Yellow-faced Bumblebee.  Photo by Ollie Oliver

Report for June 13, 2013                                                                                                                              Birding at Marymoor

Brian Bell & I led today's Marymoor walk in place of Michael Hobbs and had a good day. 11 participants joined for the day. Early on, the rains kicked up -- never too hard, but it took us by surprise and kept many of us soggy for the day. By the end of the walk, we had some blue skies and even an occasional shadow appearing.

Birds were showing signs of being well into summer season -- singing was down from previous weeks and the bird number [influenced by the weather too] were lower. We saw several young birds --baby Mallards, baby Wood Ducks, baby Common Mergansers, young Pine Siskins and young Great Blue Herons.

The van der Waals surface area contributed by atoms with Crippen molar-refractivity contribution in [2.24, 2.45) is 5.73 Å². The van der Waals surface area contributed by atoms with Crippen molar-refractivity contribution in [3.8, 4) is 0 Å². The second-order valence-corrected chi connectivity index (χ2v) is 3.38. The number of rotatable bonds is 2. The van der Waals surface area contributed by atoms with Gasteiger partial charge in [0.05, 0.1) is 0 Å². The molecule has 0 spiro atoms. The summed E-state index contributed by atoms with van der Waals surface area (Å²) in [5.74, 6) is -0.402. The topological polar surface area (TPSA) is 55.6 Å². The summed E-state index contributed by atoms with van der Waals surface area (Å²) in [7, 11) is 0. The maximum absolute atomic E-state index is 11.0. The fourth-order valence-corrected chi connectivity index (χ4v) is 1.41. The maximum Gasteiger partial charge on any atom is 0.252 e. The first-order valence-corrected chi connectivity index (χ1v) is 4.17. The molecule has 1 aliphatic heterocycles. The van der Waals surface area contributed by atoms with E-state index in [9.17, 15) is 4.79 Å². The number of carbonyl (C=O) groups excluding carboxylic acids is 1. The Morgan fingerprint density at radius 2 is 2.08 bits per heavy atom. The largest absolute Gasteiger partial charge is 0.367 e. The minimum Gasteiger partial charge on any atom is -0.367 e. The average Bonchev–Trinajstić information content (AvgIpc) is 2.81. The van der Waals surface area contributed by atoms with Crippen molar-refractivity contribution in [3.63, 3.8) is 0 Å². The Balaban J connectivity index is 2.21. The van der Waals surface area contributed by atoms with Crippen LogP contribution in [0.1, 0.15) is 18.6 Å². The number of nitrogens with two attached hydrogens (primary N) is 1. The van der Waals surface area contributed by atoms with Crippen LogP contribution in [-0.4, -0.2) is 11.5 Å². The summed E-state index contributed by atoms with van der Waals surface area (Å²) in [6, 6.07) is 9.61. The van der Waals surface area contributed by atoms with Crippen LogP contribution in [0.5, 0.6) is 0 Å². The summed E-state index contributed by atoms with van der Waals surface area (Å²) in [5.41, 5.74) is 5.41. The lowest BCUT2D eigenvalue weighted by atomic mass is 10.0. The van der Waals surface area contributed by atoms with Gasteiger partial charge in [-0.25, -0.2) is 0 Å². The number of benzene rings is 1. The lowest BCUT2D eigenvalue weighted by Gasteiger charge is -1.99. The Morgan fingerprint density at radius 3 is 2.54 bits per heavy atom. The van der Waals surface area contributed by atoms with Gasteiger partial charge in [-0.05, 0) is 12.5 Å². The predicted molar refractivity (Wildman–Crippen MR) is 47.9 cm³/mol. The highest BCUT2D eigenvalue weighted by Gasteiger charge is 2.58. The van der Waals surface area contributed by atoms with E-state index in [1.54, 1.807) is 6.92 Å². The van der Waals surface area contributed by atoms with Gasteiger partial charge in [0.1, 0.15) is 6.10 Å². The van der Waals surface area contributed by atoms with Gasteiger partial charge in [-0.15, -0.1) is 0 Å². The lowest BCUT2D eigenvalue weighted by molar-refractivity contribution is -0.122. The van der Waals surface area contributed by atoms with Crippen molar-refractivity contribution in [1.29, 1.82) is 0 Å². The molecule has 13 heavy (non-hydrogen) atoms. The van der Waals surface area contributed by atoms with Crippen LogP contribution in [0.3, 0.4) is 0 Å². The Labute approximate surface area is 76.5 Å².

Notable sightings:

Great Blue Heron - it seemed that several of the nests in the heronry were empty -- some young herons still on the nest, but fewer than before, showing signs of [hopefully] fledging.

Purple Martin - a pair was at the gourds at the lake viewing platform - female on the crossbar, male in a gourd -- first time they've been there for us this year. Tree Swallows were still in one of the other adjacent gourds.

Hammond's Flycatcher - one heard and seen by some over at the Rowing Club -- seems late to have them around unless there's a nesting possibility in the area.

Bullock's Oriole - a pair in the heronry cottonwoods - probably a nest up there now.

Lazuli Bunting - one male out early by the soccer fields